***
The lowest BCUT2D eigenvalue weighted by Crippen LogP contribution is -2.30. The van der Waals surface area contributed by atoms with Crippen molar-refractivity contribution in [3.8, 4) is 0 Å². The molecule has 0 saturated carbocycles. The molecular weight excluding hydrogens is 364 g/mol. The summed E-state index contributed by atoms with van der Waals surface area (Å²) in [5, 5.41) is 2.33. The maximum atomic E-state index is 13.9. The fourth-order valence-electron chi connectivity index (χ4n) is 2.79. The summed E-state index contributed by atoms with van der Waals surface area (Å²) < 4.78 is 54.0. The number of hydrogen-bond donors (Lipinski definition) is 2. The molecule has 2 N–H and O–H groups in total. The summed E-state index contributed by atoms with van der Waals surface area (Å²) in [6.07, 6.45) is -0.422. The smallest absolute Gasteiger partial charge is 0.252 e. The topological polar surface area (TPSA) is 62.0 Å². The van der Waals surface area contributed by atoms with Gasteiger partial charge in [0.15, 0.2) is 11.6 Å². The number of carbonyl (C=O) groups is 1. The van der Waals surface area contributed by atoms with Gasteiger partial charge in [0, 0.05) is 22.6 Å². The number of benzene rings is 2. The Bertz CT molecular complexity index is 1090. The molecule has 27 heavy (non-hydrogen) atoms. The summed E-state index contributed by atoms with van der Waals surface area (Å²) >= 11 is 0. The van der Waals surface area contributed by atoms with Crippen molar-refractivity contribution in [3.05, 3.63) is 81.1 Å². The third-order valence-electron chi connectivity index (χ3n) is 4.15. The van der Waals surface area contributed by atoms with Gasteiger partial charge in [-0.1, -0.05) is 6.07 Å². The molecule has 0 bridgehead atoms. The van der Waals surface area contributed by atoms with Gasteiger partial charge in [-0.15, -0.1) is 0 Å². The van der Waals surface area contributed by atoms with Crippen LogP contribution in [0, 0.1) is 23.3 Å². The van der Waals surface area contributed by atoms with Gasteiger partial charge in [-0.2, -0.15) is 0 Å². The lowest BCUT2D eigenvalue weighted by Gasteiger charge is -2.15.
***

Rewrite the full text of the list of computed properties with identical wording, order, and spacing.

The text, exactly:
The lowest BCUT2D eigenvalue weighted by Crippen LogP contribution is -2.30. The van der Waals surface area contributed by atoms with Crippen molar-refractivity contribution in [3.8, 4) is 0 Å². The molecule has 0 saturated carbocycles. The molecular weight excluding hydrogens is 364 g/mol. The summed E-state index contributed by atoms with van der Waals surface area (Å²) in [5, 5.41) is 2.33. The maximum atomic E-state index is 13.9. The fourth-order valence-electron chi connectivity index (χ4n) is 2.79. The summed E-state index contributed by atoms with van der Waals surface area (Å²) < 4.78 is 54.0. The number of hydrogen-bond donors (Lipinski definition) is 2. The molecule has 2 N–H and O–H groups in total. The summed E-state index contributed by atoms with van der Waals surface area (Å²) in [6.07, 6.45) is -0.422. The smallest absolute Gasteiger partial charge is 0.252 e. The topological polar surface area (TPSA) is 62.0 Å². The van der Waals surface area contributed by atoms with Gasteiger partial charge in [0.15, 0.2) is 11.6 Å². The number of carbonyl (C=O) groups is 1. The van der Waals surface area contributed by atoms with Gasteiger partial charge in [0, 0.05) is 22.6 Å². The number of benzene rings is 2. The Bertz CT molecular complexity index is 1090. The molecule has 27 heavy (non-hydrogen) atoms. The summed E-state index contributed by atoms with van der Waals surface area (Å²) >= 11 is 0. The van der Waals surface area contributed by atoms with Crippen molar-refractivity contribution in [3.05, 3.63) is 81.1 Å². The third-order valence-electron chi connectivity index (χ3n) is 4.15. The van der Waals surface area contributed by atoms with Gasteiger partial charge in [-0.1, -0.05) is 6.07 Å². The molecule has 0 bridgehead atoms. The van der Waals surface area contributed by atoms with Gasteiger partial charge in [-0.15, -0.1) is 0 Å². The van der Waals surface area contributed by atoms with Crippen LogP contribution in [0, 0.1) is 23.3 Å². The van der Waals surface area contributed by atoms with Gasteiger partial charge in [-0.2, -0.15) is 0 Å². The lowest BCUT2D eigenvalue weighted by Gasteiger charge is -2.15.